MediaFile

Barry Diller’s take on Microsoft, Yahoo and more

Few in the media business know dealmaking better than Barry Diller.

So it comes as little surprise that the head of IAC/Interactive was asked about both the Microsoft-Yahoo deal and the AOL separation during an earnings conference call today. He sounded upbeat on both situations.

Here are some excepts:

Microsoft-Yahoo:

One significant thing that happened is we’re not going have to talk about whether or not it’s going to happen anymore [Ed -Amen to that!]. Look, Microsoft will be able to report a greater share in terms of search and get — at least in some minds of the talkers — into being up there in competing terms with Google. And Yahoo doesn’t have to spend anymore money on search. As far as being able to execute, that is very complicated.

For us, I think that the significance is we want, need, must have at least two competitive forces, big competitive forces… I want to have two players out there wanting to get our incremental business, which is, of course, of real value to the companies.

So, I think it’s good for all parties.

AOL:

On AOL, I have a lot of confidence in Tim Armstrong. I think he’s coming there as a great whoosh of energy and real change, I think, for the first time, in my god, in I don’t know how long.

I have high expectations for what he’s going to be able to do.

As far as strategies with the spinoff company or the company’s configurations in the future, we’re talking with them about ideas about commercial relationships and both in the local area and search area. We’ll see what happens.

Bartz shuns f-bomb, hearts Bing

By now, reporters and analysts who cover Yahoo have come to expect (and dare I say, delight in) CEO Carol Bartz’s colorful figures of speech and the occasional f-bomb drop during conference calls.

So Bartz’s tame delivery of Yahoo’s second-quarter earnings on Tuesday was a bit of a surprise. We know the 60-year-old is recovering from knee surgery, but was this even the same Bartz? The one who threatened to “dropkick to f–king Mars” employees who leak information to reporters? Or the one who asked the press to give Yahoo some “friggin’ breathing room” as the company figured out its next move? (Here’s a list of Bartz’s greatest hits).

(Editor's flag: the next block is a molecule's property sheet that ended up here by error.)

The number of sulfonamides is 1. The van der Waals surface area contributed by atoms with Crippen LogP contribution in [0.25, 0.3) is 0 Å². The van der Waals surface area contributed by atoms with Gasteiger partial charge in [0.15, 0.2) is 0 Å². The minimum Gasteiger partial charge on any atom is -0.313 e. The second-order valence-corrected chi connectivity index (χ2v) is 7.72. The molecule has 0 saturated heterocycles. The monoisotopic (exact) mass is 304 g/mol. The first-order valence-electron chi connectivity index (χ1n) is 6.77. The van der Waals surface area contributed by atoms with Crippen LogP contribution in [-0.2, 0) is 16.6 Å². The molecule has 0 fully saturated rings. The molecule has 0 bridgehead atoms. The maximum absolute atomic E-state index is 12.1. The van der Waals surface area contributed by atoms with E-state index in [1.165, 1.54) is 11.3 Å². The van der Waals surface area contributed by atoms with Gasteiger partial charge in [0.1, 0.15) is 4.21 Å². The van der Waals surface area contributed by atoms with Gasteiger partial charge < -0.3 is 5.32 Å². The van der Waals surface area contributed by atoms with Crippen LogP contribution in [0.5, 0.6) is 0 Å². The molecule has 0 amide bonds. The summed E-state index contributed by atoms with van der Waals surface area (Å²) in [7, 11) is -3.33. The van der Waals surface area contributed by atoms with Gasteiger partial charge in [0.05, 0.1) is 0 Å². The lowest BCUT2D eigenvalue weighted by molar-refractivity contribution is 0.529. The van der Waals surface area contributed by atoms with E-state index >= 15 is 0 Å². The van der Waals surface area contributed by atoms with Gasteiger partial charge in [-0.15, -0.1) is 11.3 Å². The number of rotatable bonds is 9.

By comparison, Tuesday afternoon was a bore, as Bartz stuck to a straight script. What’s more, she actually went so far as to compliment Bing, Microsoft’s new search engine that’s been pulling market share from competitors.

With Apple, Microsoft ahead, this is no time for vacation

Get ready for another big week of earnings, with Apple, Microsoft and Yahoo the highlights (at least in our world).

Interestingly, talk about both Microsoft and Apple has been pretty positive ahead of their quarterly results, despite the rancid economy. When it comes to Apple, whose stock has been among the best performers in tech this year, the chatter is about the new iPhone, which it launched in June to big fanfare.

“I think the key is that core consumer demand is there,” Hudson Square Research analyst Daniel Ernst said in a recent Reuters story. “There are lines for $400 phones. Clearly they’re well positioned, and when the PC market comes back, we believe they’re going to take significant share.”

from Commentaries:

I am thinking of rebranding myself as Zing

Some tech links to start the week:

I am seriously considering changing my byline to Zing, what with all the media attention a certain search engine is getting.

Bing search for Eric Auchard

The New York Times looks at the ups and downs of turning brands into verbs. The jumping off point is Bing, Microsoft's effort at verbal one-upsmanship over Google, Twitter and over generic daily activities. The software giant must alter deeply ingrained computer habits to succeed. In the meantime, my original questions about Bing remain.